Skill 4 of 11
In Progress


At the bakery, you order a portion of layered birthday cake for 3 €. It is pretty good. You order 3 more. You of course pay three times the price to get three portions, so 9 €.

Obviously, if you order double as many, you pay double as much. Order 3 times as many, and you pay 3 times as much.

  • 1 costs 3 €,
  • 2 cost 6 €,
  • 3 cost 9 €,
  • 4 cost 12 € etc.

Maybe the bakery has a 5-portion discount, where you save 2 €. Then the pattern doesn’t hold beyond five.

  • 5 cost not the expected 15 €, but only 13 €.
  • 6 cost not the expected 18 €, but 16 €

Doubling your number of portions now does not mean doubling the total price.

When the pattern is followed and a double portion means a doubled price, you always pay the same per portion. It is always 3 € per portion, even if you buy three. We could call this phenomenon ‘“per”-portionality’ or better yet: proportionality.1 Let’s even invent a symbol, such as this “doodle”: $\propto$. If ‘the number of portions’ is symbolised $n$, then we can write ‘the price is proportional to $n$’ mathematically as:

$$\text{price}\propto n$$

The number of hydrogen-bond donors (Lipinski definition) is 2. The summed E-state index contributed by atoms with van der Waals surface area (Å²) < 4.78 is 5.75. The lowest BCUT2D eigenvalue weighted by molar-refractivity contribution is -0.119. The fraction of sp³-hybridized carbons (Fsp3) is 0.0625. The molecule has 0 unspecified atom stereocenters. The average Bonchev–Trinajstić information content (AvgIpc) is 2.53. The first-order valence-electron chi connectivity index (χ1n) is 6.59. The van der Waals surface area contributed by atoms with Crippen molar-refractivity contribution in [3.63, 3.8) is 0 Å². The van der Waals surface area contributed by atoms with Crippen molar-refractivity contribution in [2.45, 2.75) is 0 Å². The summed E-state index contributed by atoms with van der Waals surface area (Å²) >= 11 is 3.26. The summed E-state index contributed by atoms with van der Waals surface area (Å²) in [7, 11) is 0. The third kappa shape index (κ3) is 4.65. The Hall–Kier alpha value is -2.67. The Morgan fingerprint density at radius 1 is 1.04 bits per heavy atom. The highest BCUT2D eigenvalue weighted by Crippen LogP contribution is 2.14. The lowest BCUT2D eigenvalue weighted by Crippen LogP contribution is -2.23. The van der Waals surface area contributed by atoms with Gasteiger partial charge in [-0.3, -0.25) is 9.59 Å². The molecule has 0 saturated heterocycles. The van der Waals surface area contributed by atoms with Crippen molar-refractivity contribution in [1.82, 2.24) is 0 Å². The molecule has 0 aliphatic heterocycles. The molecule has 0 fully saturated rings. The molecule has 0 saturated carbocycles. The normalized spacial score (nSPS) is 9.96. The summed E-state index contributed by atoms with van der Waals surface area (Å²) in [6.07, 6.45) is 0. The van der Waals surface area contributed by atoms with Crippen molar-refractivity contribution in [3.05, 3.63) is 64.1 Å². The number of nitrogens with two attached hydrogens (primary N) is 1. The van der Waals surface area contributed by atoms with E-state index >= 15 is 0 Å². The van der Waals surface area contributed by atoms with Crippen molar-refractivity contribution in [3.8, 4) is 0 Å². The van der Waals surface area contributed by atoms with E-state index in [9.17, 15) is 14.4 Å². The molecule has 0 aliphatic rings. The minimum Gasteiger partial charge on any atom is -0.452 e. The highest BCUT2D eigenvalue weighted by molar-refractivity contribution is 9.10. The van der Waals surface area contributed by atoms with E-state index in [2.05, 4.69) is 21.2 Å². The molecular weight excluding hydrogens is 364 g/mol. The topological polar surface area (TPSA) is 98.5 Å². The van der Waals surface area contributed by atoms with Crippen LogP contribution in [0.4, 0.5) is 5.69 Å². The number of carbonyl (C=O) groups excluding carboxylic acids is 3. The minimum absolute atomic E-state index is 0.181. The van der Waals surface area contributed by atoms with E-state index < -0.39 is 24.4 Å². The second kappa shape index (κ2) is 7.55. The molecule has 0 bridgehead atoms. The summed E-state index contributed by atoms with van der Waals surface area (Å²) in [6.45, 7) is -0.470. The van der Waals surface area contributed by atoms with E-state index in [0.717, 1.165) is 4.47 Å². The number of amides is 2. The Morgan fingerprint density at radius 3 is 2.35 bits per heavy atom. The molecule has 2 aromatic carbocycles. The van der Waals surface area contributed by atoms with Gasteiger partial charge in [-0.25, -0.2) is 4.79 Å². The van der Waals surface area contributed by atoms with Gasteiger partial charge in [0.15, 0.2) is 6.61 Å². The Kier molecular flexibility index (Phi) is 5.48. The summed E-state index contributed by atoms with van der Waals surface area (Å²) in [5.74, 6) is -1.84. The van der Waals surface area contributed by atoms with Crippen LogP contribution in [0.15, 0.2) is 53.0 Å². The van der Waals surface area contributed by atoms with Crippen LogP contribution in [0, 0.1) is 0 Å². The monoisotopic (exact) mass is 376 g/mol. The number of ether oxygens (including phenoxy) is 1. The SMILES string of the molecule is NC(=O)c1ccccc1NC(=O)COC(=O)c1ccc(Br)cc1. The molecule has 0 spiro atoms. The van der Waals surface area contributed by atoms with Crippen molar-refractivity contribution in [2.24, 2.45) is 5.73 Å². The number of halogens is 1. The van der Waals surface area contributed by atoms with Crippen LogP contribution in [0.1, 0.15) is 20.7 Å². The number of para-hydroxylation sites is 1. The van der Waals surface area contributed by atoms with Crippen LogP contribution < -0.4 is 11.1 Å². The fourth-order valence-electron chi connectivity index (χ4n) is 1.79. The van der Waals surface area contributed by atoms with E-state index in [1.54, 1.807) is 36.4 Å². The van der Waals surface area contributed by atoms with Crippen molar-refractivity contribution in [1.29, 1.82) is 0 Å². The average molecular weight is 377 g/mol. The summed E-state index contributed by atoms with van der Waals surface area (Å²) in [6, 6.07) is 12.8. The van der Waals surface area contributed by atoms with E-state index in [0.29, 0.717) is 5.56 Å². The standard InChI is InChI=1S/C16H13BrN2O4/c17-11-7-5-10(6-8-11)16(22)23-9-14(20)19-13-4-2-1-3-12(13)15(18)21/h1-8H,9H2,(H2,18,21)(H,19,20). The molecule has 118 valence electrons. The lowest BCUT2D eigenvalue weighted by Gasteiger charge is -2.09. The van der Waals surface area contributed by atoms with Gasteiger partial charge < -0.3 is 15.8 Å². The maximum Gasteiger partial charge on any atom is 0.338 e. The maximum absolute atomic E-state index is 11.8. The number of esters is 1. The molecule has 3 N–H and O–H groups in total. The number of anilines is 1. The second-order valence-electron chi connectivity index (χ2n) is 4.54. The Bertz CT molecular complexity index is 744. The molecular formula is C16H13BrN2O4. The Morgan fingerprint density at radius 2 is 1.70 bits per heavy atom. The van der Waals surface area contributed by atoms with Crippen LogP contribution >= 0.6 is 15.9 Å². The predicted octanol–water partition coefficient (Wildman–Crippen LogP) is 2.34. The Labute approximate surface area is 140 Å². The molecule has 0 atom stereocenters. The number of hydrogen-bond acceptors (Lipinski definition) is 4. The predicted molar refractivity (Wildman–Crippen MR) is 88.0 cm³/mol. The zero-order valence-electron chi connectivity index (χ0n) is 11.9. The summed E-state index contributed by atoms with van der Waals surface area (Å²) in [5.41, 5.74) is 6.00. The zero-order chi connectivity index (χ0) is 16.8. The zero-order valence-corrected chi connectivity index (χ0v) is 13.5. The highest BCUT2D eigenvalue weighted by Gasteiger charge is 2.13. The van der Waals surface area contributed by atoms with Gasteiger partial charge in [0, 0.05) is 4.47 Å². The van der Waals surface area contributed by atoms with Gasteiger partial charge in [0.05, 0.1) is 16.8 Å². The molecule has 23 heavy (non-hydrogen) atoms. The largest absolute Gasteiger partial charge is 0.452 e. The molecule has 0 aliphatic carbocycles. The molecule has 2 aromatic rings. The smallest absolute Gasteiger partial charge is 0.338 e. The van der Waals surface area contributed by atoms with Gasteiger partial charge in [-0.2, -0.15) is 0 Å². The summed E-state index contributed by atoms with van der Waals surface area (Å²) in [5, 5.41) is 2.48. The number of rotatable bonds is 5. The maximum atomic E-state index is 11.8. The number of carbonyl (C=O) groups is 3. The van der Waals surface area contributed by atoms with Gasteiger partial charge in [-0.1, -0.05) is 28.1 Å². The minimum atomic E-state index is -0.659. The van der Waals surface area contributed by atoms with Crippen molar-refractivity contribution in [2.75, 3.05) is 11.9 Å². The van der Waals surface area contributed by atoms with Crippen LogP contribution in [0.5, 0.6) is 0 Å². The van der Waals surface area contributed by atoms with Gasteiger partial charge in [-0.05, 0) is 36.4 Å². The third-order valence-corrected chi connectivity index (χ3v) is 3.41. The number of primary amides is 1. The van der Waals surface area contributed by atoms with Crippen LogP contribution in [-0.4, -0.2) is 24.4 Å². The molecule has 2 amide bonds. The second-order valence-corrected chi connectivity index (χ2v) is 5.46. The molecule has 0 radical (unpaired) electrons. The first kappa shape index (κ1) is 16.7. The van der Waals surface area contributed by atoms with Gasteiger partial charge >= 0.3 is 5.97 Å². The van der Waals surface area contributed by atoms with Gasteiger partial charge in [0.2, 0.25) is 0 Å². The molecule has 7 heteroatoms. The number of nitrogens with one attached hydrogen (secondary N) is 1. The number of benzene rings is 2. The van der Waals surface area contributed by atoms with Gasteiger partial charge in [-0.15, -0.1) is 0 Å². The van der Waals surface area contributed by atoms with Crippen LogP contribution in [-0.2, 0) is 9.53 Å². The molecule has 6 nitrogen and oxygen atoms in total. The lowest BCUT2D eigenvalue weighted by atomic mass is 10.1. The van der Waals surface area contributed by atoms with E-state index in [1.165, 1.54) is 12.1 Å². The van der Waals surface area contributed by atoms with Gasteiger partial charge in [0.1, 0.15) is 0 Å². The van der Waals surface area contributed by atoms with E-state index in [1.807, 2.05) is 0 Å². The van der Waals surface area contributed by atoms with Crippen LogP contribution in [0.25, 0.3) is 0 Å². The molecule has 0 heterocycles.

It can also be written as an equation, of course. Each portion costs 3 €, so the price will be:

$$\text{price}=\underbrace{3\,€/\text{portion}}_{\substack{\text{proportionality}\\ \text{constant}}}\cdot n$$

If the portion-price of 3 € changed depending on $n$ (such as it would with an amount-discount), then there is not proportionality. Only if the 3 € is constant, is $n$ proportional to the total price. Let’s call the ‘3 €/portion’ a proportionality constant.

Writing $\text{price}\propto n$ or writing $\text{price}=3\,\mathrm{€/portion}\cdot n$ thus both imply proportionality, where some proportionality constant is involved. The latter version is of course the most useful one, where we can calculate the values.


  1. Online Etymology Dictionary’ (dictionary), Douglas Harper,